Long-term effects of nicotine on bone and calciotropic hormones in adult female rats

Yiu K. Fung, Urszula Iwaniec, Diane M. Cullen, Mohammed P. Akhter, Mary C. Haven, Patrick Timmins

Research output: Contribution to journalArticlepeer-review

34 Scopus citations


This study determined the effects of nicotine on serum concentrations of several calciotropic hormones, and bone formation and resorption end-points in 7 month old, adult female rats. Animals were administered either saline (n= 9/group), low dose nicotine at 3.0 mg/kg/day (n=10/group) or high dose nicotine at 4.5 mg/kg/day (n=11/group) by subcutaneous osmotic minipumps. At the end of a three months treatment period, serum concentrations of calcium, phosphorus, parathyroid hormone, calcitonin, 25-hydroxyvitamin D and 1,25- dihydroxyvitamin D were determined. Femora, tibiae, and lumbar vertebrae (3- 5) were collected and bone parameters evaluated included mineral density and content (femora and vertebrae), strength (femora and vertebrae) and histomorphometry (tibiae). Animals given nicotine had significantly lower levels of 25-hydroxyvitamin D than controls [20.8±1.4 ng/ml for the low dose group and 20.7±1.0 ng/ml for the high dose group versus 27.6±1.3 ng/ml for the control group (mean±S.E.M.), P<0.01]. The high dose nicotine group had smaller vertebral areas (5.4±0.2 mm2 versus 6.2±0.2 mm2, P<0.05) and a lower bone mineral content than the controls (0.024±0.001 g versus 0.030±0.001 g, P<0.05). Tibial endocortical mineral apposition rate was also significantly lower in the high dose nicotine group than in the control group (1.06±0.13 μm/day versus 1.42±0.08 μm/day, P<0.05). No significant treatment differences were detected in bone density, cancellous bone histomorphometry, or bone strength. Results from the present study suggest that nicotine administration may adversely affect bone formation and decrease body storage of vitamin D.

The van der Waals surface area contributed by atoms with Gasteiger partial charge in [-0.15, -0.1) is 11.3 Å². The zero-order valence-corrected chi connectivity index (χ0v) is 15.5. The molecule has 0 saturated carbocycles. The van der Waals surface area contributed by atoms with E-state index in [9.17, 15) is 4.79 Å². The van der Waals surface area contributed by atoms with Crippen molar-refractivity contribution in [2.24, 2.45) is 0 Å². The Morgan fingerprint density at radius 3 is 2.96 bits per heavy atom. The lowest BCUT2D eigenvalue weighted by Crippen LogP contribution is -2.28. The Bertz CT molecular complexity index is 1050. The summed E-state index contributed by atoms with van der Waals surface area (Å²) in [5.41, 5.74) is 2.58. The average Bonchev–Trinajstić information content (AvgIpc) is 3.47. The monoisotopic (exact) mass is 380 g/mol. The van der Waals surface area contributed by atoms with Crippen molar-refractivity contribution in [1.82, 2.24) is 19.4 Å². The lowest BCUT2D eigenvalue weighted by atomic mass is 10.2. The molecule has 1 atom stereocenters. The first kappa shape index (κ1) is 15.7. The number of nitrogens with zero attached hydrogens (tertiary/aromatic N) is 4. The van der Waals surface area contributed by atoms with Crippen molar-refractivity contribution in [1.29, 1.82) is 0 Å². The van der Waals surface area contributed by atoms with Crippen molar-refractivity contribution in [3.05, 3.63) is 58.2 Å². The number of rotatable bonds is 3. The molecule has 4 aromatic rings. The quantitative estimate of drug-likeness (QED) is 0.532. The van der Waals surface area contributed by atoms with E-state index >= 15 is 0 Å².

Original languageEnglish (US)
Pages (from-to)181-187
Number of pages7
JournalPharmacology and Toxicology
Issue number6
StatePublished - 1999
Externally publishedYes

ASJC Scopus subject areas

  • Toxicology
  • Pharmacology
  • Health, Toxicology and Mutagenesis


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